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Politics

Everyone's got a climate plan. So where's the carbon tax?

Catherine Rampell on

Sen. Elizabeth Warren, D-Mass., has a big, bold, multitrillion-dollar plan for addressing climate change. So does her rival Joe Biden. Likewise former Texas congressman Beto O'Rourke. And, of course, Gov. Jay Inslee, D-Wash., whose entire campaign is structured around the climate crisis.

These candidates, to their credit, have offered thoughtful solutions for addressing the most pressing policy challenge of our time. Their proposals are highly detailed and thorough, often running to dozens of pages in length.

And it's precisely because they're so detailed and thorough that it's so bizarre none of them explicitly mentions the obvious, no-brainer tool for curbing carbon emissions: putting a price on carbon.

A carbon tax (or its cousin, a cap-and-trade system) is almost universally embraced by economists on both the left and the right. With good reason, too. Taxing carbon means pricing in, upfront, the implicit costs that come from using fossil fuels -- especially, though not exclusively, the cost of warming our planet.

This approach has two main benefits.

The first is that it immediately nudges consumers and businesses away from purchasing carbon-intensive products, because (duh) those products get more expensive.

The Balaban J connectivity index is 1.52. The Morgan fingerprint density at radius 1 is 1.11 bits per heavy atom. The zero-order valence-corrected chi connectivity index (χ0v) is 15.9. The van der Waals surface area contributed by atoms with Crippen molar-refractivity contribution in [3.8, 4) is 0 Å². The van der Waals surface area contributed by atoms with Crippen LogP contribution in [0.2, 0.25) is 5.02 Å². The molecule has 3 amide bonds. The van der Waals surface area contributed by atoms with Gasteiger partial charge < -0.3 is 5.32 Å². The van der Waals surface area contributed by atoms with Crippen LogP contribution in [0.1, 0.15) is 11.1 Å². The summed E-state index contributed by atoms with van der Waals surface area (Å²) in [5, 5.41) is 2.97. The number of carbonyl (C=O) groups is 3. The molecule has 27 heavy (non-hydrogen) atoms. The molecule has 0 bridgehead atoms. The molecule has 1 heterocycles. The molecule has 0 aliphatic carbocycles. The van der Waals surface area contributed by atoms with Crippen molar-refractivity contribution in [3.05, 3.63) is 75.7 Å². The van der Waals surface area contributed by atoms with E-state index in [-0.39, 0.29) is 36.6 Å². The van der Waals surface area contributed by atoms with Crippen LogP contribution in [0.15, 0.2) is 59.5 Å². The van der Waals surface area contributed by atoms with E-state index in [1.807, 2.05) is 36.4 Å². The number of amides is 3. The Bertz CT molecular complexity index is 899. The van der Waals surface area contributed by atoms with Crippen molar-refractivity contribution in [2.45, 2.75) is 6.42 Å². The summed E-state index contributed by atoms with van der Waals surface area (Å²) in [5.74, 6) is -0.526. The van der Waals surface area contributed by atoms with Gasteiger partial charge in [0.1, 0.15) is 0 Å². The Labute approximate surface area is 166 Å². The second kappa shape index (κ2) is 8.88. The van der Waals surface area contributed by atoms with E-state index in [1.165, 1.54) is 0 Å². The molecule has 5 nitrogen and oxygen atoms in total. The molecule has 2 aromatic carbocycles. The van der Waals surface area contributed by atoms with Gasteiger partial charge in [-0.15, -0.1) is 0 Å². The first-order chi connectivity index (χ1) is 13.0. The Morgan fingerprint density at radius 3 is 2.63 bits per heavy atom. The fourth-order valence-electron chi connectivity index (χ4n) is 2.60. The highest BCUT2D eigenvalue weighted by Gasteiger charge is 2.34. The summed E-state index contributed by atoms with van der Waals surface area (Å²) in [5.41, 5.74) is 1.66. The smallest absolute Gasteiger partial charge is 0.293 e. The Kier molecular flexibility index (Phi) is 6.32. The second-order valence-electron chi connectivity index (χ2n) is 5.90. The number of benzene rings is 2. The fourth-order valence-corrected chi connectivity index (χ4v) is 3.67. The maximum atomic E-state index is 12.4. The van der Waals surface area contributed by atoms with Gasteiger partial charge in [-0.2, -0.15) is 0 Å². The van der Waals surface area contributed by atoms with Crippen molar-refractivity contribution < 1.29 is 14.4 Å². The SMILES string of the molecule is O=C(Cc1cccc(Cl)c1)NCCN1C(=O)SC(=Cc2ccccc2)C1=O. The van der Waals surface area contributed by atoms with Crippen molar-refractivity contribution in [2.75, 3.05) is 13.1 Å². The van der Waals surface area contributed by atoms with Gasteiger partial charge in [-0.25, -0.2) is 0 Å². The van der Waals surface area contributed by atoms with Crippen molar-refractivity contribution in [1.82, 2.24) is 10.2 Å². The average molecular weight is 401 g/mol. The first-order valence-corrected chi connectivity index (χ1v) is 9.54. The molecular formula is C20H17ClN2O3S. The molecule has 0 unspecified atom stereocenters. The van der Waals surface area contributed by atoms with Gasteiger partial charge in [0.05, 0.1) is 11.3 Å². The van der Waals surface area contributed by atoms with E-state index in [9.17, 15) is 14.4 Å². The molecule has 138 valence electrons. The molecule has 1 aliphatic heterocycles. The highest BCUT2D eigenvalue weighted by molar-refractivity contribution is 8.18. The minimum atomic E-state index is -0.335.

The second is that, over the longer run, it motivates entrepreneurs and investors to develop new green technologies, because they know they can make money as customers seek out cheaper, lower-carbon-footprint alternatives. Capital organically moves to wherever scientists and investors actually believe the most promising technologies lie, which might be ones that haven't even been invented yet.

"Pollution pricing policies bring out great American ingenuity," says University of Illinois economist Don Fullerton.

That's in stark contrast to a more top-down approach, in which the government requires or subsidizes the use of specific clean technologies. These kinds of mandates can distort demand toward technologies that were promising yesterday but will be bested by other (cheaper, more efficient) technologies tomorrow; or they might just benefit the producers that have the most persuasive lobbyists and valuable voting blocs (for example: ethanol).

To be clear, the candidates' proposals include many other good ideas. They all say we should eliminate subsidies for fossil-fuel companies. They all boost federal investment in and incentives for R&D in clean technology. This is critically necessary, especially for basic research, which private companies might not be sufficiently incentivized to undertake on their own.

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